For years, In Trust and other organizations have promoted the value of dashboard indicators (also called "strategic indicators"). For example, in Spring 2005, Rebekah Basinger wrote about using dashboard indicators in a board's academic affairs committee, and in the Autumn 2007 issue, she explained how to use dashboard indicators to track the work of the development office. (People associated with In Trust's member schools can read the full text of both of these by clicking and then signing in.)

Dashboard indicators
One way to make dashboards very easy to understand is to color-code them using the familiar red, yellow, and green of a traffic signal. On any particular item, green signifies "things are going well," while yellow indicates "look at this more closely." Red, not surprisingly, offers an alert: "This goal is not being met," it yells.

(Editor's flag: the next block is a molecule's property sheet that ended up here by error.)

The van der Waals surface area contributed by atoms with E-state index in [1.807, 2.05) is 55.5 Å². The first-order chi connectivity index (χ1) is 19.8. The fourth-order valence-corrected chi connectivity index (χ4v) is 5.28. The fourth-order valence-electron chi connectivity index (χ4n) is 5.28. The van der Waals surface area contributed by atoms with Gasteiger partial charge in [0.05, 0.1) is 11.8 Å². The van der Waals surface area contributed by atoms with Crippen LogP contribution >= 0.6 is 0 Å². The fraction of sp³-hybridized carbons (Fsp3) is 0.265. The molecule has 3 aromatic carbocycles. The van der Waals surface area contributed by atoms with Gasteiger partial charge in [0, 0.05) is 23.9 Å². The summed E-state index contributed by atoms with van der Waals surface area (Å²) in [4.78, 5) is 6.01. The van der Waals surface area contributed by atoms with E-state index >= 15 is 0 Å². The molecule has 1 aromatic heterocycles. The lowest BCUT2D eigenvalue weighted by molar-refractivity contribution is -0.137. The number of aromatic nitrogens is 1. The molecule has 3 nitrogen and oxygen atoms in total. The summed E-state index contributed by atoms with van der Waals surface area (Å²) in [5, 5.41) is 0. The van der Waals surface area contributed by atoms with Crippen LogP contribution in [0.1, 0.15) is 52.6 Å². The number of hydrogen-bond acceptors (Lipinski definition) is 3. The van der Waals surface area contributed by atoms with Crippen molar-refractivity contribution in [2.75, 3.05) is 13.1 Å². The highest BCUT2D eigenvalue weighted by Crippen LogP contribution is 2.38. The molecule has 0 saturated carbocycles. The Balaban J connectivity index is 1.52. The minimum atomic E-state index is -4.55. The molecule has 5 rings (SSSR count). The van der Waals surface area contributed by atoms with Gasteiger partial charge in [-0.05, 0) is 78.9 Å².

This article from Blue Avocado explains the color-coding system in detail.

Authors Jeanne Bell and Jan Masoaka explain the possibilities:

Imagine getting a dashboard like this at every board meeting. With a glance, board members could see how the organization is doing and start asking the important questions. The board would also be able to discuss what indicators should be added to the dashboard and which might not be necessary. Board committees and task forces could develop their own dashboards for particular projects.

For some boards, this may be worth trying. Is yours one of them?

Read the whole article from Blue Avocado.


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